Searching for binding sites remains a challenge on both the size of proteins that current approaches can handle and the time required to find cavities. This project aims at devising efficient algorithms for detecting pockets/cavities on the surface of large (>500K atoms) proteins capable of binding to small molecules. More specifically, we aim to develop new and efficient geometric algorithms to determine pockets and other cavities in macromolecules, where we employ novel techniques in geometric modeling, computer graphics and visualizatiom combined with high performance parallel computing.

Irregular applications for multicore processors

Principal Investigator: Prof. João Luís Sobral, Universidade do Minho

Over the past thirty years, the parallel programming community has invented many tools and techniques for parallel programming of computational science applications like FFTs and finite-differences that are organized around defense matrices. However, new applications such as data-mining and social network analysis involve irregular computations that are performed on large, sparse graphs and trees. Little is known about how to write parallel programs for these kinds of irregular applications. The Portugal-UT Austin team is studying the use of optimistic parallel execution and program refinements to address this problem.  

Patient-specific cardiovascular modeling & analysis (Project SIMCARD) 

Principal Investigator: Prof. Adélia Sequeira, IST

Starting from high-resolution volumetric medical imaging, researchers are developing spatially realistic physiological models of the human heart and vasculature, with its pathologies and malformations. The long term goal is the development of a semi-automated software framework for accurate structure elucidation from imaging, geometric processing for high fidelity finite element models with quantified uncertainties, as well as the physics simulations of pulsatile blood flow through the heart and vasculature models. The Portugal-UT Austin team is developing and deploying state-of-the-art techniques for key geometric and biophysics modeling and analysis steps that are essential for the ultimate development of this computational framework.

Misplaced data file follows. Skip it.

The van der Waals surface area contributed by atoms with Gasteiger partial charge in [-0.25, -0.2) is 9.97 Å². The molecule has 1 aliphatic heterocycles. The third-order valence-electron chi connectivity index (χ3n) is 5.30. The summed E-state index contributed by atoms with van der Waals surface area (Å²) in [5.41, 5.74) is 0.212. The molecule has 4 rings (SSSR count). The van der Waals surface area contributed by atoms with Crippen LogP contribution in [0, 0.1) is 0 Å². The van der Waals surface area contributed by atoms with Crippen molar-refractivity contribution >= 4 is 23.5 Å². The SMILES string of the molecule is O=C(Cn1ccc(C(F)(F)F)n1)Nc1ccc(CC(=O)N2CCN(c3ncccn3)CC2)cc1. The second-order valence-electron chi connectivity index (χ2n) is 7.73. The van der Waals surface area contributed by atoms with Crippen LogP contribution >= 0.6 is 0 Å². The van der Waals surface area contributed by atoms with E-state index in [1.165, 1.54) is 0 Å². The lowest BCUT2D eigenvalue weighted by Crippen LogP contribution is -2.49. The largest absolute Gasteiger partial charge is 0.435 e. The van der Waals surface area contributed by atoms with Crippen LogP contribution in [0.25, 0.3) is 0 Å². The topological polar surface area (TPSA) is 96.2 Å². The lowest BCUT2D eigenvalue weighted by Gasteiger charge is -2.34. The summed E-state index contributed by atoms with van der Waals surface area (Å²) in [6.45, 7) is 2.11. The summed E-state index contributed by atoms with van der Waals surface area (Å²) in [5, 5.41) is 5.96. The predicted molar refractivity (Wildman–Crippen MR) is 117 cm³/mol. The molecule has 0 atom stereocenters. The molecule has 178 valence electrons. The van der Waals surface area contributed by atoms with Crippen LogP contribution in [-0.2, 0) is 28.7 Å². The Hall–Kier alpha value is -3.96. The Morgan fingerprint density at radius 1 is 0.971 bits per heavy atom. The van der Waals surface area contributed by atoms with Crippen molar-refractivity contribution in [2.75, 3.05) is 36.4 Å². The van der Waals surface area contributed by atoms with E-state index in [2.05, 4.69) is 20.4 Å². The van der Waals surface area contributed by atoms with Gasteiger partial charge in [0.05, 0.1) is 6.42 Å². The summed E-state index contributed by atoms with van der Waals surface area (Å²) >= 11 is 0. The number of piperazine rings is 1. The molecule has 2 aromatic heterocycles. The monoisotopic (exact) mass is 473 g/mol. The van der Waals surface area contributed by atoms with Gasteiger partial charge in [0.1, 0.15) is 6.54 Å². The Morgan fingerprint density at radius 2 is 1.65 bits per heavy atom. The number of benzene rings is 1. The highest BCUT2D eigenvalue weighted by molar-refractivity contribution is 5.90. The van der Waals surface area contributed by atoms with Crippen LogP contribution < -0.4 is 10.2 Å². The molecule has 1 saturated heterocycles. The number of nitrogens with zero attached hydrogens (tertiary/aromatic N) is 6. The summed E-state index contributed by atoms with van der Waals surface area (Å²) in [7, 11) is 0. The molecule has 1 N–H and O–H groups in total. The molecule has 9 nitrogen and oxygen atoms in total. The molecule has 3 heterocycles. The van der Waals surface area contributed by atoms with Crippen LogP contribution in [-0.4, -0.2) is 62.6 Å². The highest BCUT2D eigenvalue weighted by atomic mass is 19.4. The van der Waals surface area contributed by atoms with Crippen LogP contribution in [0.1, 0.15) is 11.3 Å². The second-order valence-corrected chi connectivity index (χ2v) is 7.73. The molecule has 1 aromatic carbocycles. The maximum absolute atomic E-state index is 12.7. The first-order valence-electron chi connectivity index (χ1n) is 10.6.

Read more about Project SIMCARD

INTELLIPave - An Evolutionary Intelligence Approach to Asphalt Pavement Modeling

Principal investigator: Prof. José Carlos Ferreira Maia Neves, U.Minho

This project has as an objective to apply and to test in a full scale and real time conditions a new approach to model the asphalt pavement behavior based on soft computing tools being developed at the DI/UMinho. Data from sensors installed in a highway with information about vehicles, climate and structural answer for one full cycle of service life of the pavement will be used as a source database and will be provided by the Mn/Road Project. The data will optimized in order to generate a model in the form of a matrix of data with billions of records. The matrix will be used as source of experiences and “intelligence” to train a Neural Network (NN) set. Trained, the NN will be able to predict the service life time for asphalt pavement design and management. This research intends to create a new paradigm, allowing for the asphalt pavement modeling in a true scientific way, surpassing the well know problems of the most used methods today, which are empiric and empiric-mechanistic.